- absolute configuration at the alpha position
- L and D is different from R and S. L is not always S, and D is not always R.
- If the priority of NH2 > COOH > R, then L=S and D=R. For example, L-Alanine = S-Alanine.
- If the priority of NH2 > R > COOH, then L=R, and D=S. For example, L-Cysteine = R-Cysteine.
- L-amino acids are the more common in nature, and are the type found in proteins. D-amino acids are less common in nature, and are never found in proteins.
- amino acids as dipolar ions classification
- At low pH, amino acids exist in the cationic form.
- At high pH, amino acids exist in the anionic form.
- At pH = pI, amino acids exist in the zwitterion form, which is overall neutral.
- acidic or basic
- If the R group contains carboxylic acid, then it's an acidic amino acid. There are two acidic amino acids: aspartic acid and glutamic acid.
- If the R group contains an amine group, then it's a basic amino acid. There are three basic amino acids: lysine, arginine, and histidine.
- hydrophobic or hydrophilic
- Hydrophobic: If the R group doesn't contain any of the stuff below.
- Hydrophilic: If the R group contains acids, bases, amines or alcohols.
- synthesis of amino acids
- Strecker synthesis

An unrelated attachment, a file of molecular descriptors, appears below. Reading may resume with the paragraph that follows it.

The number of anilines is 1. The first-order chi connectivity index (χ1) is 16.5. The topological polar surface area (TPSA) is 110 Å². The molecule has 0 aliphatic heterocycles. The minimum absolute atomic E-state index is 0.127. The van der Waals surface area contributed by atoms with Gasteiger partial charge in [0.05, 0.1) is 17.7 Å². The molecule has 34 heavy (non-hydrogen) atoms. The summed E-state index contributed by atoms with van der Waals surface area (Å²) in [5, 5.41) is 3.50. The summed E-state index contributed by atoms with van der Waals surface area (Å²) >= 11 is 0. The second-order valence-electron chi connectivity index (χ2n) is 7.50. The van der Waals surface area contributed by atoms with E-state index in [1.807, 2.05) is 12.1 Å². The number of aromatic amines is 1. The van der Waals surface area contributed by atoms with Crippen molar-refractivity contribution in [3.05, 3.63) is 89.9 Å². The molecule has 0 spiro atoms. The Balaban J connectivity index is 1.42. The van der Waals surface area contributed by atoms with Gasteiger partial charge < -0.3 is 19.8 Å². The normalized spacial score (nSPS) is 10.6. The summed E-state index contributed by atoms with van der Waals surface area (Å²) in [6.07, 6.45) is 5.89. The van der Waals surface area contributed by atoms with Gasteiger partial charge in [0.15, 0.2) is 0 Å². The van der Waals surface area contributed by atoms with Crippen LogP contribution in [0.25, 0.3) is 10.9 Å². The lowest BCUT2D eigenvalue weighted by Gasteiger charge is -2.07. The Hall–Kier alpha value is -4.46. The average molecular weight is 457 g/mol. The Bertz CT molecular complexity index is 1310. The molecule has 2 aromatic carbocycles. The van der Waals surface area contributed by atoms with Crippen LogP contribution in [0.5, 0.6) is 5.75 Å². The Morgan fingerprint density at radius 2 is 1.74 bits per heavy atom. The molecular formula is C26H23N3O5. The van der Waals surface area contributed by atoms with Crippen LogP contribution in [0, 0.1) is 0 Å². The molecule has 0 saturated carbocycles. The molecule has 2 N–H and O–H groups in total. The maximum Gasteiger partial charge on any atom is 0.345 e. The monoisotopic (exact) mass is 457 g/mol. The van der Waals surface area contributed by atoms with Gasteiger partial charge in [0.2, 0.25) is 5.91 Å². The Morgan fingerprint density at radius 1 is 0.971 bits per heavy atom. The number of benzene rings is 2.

- starting material: R-aldehyde
- reagents: cyanide (KCN), ammonium (NH4Cl)
- product: amino acid with the -R group originally on the aldehyde
- Gabriel synthesis
- starting material: R-halide
- reagents: 1. phthalimide, 2. NH2-NH2
- product: amino acid with the -R group originally on the halide
- Sulfur linkage for cysteine and cystine
- Cysteine = side chain with the thiol group
- cystine = 2 cysteines forming a disulfide bond
- peptide linkage
- Peptide bond = amide bond.
- The peptide bond is formed by the amine group attacking the carbonyl carbon.
- The peptide bond is very difficult to hydrolyze. It requires a strong base, or a biological enzyme.
- primary structure of proteins
- Primary structure = sequence.
- The primary structure of proteins is read from the N-terminus to the C-terminus.
- secondary structure of proteins
- Secondary structure = repetitive motifs formed by backbone interactions.
- Backbone interactions = hydrogen bonding between the NH and C=O
- The two most common secondary structures are α helices and β pleated sheets.
- The α helix is right-handed, with the R groups sticking outward.
- In β sheets, R groups stick out above and below the sheet.
- Tertiary structure
- 3D structure of proteins
- Caused electrostatic side chain - side chain interactions
- Quaternary structure
- Separate chains/subunits joining together
- Caused by covalent disulfide bonding of cysteine side chains
- Isoelectric point
- pH at which the molecule is neutral
- acidic amino acids and proteins with lots of acidic side chains have have a lower isoelectric point
- basic amino acids and proteins with lots of basic side chains have a higher isoelectric point